The Harmful Rays of the Moral Vacuum

The Harmful Rays of the Moral Vacuum
Please be advised that for your safety you must exit this blog on foot, calmly and quickly.

Monday, May 17, 2010

Who's up for some world music?

In my previous entry, I mentioned the breakup of A-ha.  The music video for their greatest hit, "Take on Me" is iconic.  If I asked you to think of a random 1980s video, chances are that one would pop into your mind.  But most music videos from foreign pop acts don't translate so well here in the U.S.  I'd like to share some of my favorites.

The first is a somewhat unlikely classic from Daler Mehndi, an enormously popular singer from India.  Mehndi, who is known as much for his philanthropy as his music, styles himself the "King of Pop."  I suppose that is not an entirely outlandish claim, given his worldwide popularity and the deposition of the previous monarch of pop due to an untimely death.  Mehndi's video for Tunak Tunak Tun was a huge internet meme around the year 2000.  I still can't watch it without smiling.  Despite my inability to understand a single word of his music, it's inexplicably infectious.  And he really conveys the joy he has for performing in his videos.

The second video I'd like to commend to your attention is a Japanese offering, "Yatta!"  The Japanese were once perhaps the most militaristic society in history, and were responsible for the creation of the samurai, an incomparably fierce class of warriors.  But you wouldn't know it after watching Yatta.  The video features some of the most famous comedians in all of Japan.  It was produced by a sketch comedy show to parody the boy band craze of the 1990s and early 2000s, as well as Japanese pop culture.  The track was a surprise hit, and went multi-platinum.  The distinguishing characteristic of the video is a large group of men attired only in underpants with green leaves pasted over the front doing synchronized choreography.  But you really need to watch it to get the full effect.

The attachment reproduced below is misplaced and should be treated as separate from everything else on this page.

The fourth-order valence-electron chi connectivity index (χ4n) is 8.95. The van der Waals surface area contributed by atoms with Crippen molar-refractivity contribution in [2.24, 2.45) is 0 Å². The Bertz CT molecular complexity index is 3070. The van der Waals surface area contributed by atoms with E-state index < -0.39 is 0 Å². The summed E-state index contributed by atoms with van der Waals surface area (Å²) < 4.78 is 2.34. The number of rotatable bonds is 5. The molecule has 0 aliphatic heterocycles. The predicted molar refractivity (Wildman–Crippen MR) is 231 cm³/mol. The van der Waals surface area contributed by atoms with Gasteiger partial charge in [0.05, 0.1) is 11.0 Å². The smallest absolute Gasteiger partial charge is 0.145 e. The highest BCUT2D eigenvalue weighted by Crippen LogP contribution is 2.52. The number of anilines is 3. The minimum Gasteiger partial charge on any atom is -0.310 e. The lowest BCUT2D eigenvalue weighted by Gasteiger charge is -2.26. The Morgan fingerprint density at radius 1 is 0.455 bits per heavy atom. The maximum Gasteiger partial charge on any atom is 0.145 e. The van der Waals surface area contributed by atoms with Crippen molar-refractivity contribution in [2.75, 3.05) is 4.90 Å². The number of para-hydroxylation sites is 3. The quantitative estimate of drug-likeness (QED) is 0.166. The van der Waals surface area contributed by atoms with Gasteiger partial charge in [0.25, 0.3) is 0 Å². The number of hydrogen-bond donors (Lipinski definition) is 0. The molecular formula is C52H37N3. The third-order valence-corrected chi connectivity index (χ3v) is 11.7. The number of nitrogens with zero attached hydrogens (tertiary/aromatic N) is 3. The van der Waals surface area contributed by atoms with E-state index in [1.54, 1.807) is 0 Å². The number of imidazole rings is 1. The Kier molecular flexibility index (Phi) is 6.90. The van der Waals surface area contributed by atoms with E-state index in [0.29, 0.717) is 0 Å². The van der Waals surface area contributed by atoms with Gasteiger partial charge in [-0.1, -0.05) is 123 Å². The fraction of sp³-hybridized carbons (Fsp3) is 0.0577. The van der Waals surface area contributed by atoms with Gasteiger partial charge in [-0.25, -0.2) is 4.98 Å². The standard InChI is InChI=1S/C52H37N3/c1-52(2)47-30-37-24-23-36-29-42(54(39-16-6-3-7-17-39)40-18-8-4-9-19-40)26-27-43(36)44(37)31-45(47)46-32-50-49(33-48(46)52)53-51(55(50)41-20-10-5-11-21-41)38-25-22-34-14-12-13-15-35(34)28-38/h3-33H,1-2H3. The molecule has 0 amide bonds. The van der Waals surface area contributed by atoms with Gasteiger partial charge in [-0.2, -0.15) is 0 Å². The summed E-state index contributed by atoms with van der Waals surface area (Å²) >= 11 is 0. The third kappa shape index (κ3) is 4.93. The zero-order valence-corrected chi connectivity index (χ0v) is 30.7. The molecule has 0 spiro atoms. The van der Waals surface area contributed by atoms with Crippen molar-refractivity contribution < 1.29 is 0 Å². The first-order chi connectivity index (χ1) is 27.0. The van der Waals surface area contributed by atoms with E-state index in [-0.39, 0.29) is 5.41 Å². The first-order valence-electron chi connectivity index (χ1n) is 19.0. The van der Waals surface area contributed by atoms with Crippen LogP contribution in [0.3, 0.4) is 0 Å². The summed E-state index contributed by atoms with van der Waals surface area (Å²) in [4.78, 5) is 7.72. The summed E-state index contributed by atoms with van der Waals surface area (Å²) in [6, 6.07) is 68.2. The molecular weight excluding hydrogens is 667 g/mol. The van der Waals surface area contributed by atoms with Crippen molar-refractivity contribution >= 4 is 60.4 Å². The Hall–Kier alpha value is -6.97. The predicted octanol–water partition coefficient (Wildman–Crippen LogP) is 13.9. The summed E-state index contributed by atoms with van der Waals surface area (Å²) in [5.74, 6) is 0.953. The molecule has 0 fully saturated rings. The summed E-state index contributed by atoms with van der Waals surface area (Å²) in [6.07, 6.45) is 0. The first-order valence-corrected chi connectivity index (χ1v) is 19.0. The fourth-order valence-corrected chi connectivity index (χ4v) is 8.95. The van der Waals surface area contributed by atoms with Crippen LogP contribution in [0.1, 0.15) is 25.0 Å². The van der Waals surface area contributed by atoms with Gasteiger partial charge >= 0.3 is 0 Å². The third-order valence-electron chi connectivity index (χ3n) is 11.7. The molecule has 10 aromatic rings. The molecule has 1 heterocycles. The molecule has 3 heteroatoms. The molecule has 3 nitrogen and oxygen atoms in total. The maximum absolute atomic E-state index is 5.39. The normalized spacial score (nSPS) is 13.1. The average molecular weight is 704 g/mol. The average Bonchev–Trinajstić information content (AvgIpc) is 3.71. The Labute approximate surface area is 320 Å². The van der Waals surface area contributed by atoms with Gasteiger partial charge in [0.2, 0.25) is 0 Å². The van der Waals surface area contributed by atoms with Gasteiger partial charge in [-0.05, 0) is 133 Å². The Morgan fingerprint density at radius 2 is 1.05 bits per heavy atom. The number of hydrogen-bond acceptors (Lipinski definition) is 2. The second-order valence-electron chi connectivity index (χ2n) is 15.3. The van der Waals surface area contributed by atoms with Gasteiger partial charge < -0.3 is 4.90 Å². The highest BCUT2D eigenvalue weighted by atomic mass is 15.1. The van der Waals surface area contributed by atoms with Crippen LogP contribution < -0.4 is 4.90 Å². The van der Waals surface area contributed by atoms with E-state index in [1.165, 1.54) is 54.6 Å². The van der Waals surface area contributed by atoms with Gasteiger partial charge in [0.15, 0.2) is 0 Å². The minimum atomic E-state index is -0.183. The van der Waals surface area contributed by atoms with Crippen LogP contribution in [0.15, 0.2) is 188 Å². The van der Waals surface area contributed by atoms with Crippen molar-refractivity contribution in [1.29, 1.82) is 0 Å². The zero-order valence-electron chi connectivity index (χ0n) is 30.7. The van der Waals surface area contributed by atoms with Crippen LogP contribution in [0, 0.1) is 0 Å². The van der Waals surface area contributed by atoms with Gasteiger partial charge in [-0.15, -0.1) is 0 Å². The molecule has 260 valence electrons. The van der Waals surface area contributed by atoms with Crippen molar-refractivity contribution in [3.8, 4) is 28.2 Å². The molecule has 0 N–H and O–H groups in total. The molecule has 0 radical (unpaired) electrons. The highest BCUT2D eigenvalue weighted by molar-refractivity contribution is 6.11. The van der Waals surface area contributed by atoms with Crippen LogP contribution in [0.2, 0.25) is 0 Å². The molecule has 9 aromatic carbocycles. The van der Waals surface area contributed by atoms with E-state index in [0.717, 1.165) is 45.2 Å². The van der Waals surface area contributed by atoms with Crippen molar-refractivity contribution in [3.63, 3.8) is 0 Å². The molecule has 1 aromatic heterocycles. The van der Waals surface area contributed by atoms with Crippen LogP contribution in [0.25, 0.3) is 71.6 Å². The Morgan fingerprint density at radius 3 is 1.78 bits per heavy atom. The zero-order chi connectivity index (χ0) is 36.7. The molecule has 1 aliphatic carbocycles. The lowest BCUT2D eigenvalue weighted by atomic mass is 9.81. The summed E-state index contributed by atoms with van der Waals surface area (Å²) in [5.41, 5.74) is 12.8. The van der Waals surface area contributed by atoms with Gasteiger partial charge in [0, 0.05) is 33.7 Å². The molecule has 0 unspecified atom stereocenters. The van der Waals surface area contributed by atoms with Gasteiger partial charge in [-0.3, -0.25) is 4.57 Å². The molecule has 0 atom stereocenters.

If that's not enough Yatta for you, a version with english subtitles can be found here.  Or if you prefer live music, here's a performance that aired on the Jimmy Kimmel Show and was followed by an interview in which the group members presented Jimmy with a leaf of his own.

Here's one I somehow found out about only last week.  But first, let me remind the reader that the Germans were once perhaps the most militaristic society in history. Back in the late 1970s, a West German novelty act called Dschinghis Khan (that's Genghis Khan for those of us who don't speak German) was created for the Eurovision song contest.  For those of you who don't know what Eurovision is, just sit in any cafe in Astoria, Queens where obnoxiously loud techno is playing on a Sunday morning and you're bound to hear someone prattle on about it.  In advance of the 1980 Moscow Olympic Games, Khan released a disco song called, appropriately enough, "Moskau."

The original video can be viewed here, but I have embedded a much more fun version below.  A guy on YouTube who calls himself buffalax creates what he calls "buffalxed" music videos.  These are foreign language music videos which he subtitles in "english."  Mind you, these are not translations of the lyrics into english.  Rather, he subtitles the videos based on what it sounds like the singers are saying.  At 31 seconds in, there is a chilling warning for yours truly.  And at 44 seconds in, Khan appeals to your prurient side.

For good measure, here is one more of buffalax's efforts, "Benny Lava."  I defy you not to laugh.

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